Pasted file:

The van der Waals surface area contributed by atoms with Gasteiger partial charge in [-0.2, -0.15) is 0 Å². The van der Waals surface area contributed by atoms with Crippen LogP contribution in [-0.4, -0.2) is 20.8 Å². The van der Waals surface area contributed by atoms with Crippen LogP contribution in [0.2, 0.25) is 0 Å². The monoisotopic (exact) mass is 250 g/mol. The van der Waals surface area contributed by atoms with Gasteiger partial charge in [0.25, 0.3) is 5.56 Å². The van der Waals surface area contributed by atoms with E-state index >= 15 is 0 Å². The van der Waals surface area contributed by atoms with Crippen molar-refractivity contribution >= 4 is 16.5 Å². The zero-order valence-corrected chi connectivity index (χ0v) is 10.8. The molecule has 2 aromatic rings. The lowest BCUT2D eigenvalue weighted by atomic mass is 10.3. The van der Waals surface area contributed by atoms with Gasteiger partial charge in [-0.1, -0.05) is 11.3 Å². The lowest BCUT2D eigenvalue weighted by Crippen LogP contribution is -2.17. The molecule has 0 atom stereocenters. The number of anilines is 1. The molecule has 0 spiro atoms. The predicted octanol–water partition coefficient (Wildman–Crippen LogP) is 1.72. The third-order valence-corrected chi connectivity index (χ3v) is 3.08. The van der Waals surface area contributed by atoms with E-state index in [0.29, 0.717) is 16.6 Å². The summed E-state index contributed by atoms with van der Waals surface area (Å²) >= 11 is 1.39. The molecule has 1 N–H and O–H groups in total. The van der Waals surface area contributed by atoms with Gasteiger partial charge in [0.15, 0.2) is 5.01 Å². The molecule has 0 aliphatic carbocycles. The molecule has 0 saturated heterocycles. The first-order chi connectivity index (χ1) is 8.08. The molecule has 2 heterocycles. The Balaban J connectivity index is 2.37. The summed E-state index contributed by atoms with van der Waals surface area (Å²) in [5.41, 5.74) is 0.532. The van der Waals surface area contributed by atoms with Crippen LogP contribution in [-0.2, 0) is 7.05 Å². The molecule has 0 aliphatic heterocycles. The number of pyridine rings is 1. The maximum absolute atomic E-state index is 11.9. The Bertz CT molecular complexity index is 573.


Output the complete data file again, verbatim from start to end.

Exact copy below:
The van der Waals surface area contributed by atoms with Gasteiger partial charge in [-0.2, -0.15) is 0 Å². The van der Waals surface area contributed by atoms with Crippen LogP contribution in [-0.4, -0.2) is 20.8 Å². The van der Waals surface area contributed by atoms with Crippen LogP contribution in [0.2, 0.25) is 0 Å². The monoisotopic (exact) mass is 250 g/mol. The van der Waals surface area contributed by atoms with Gasteiger partial charge in [0.25, 0.3) is 5.56 Å². The van der Waals surface area contributed by atoms with E-state index >= 15 is 0 Å². The van der Waals surface area contributed by atoms with Crippen molar-refractivity contribution >= 4 is 16.5 Å². The zero-order valence-corrected chi connectivity index (χ0v) is 10.8. The molecule has 2 aromatic rings. The lowest BCUT2D eigenvalue weighted by atomic mass is 10.3. The van der Waals surface area contributed by atoms with Gasteiger partial charge in [-0.1, -0.05) is 11.3 Å². The lowest BCUT2D eigenvalue weighted by Crippen LogP contribution is -2.17. The molecule has 0 atom stereocenters. The number of anilines is 1. The molecule has 0 spiro atoms. The predicted octanol–water partition coefficient (Wildman–Crippen LogP) is 1.72. The third-order valence-corrected chi connectivity index (χ3v) is 3.08. The van der Waals surface area contributed by atoms with E-state index in [0.29, 0.717) is 16.6 Å². The summed E-state index contributed by atoms with van der Waals surface area (Å²) >= 11 is 1.39. The molecule has 1 N–H and O–H groups in total. The van der Waals surface area contributed by atoms with Gasteiger partial charge in [0.15, 0.2) is 5.01 Å². The molecule has 0 aliphatic carbocycles. The molecule has 0 saturated heterocycles. The first-order chi connectivity index (χ1) is 8.08. The molecule has 2 heterocycles. The Balaban J connectivity index is 2.37. The summed E-state index contributed by atoms with van der Waals surface area (Å²) in [5.41, 5.74) is 0.532. The van der Waals surface area contributed by atoms with Crippen LogP contribution in [-0.2, 0) is 7.05 Å². The molecule has 0 aliphatic heterocycles. The number of pyridine rings is 1. The maximum absolute atomic E-state index is 11.9. The Bertz CT molecular complexity index is 573.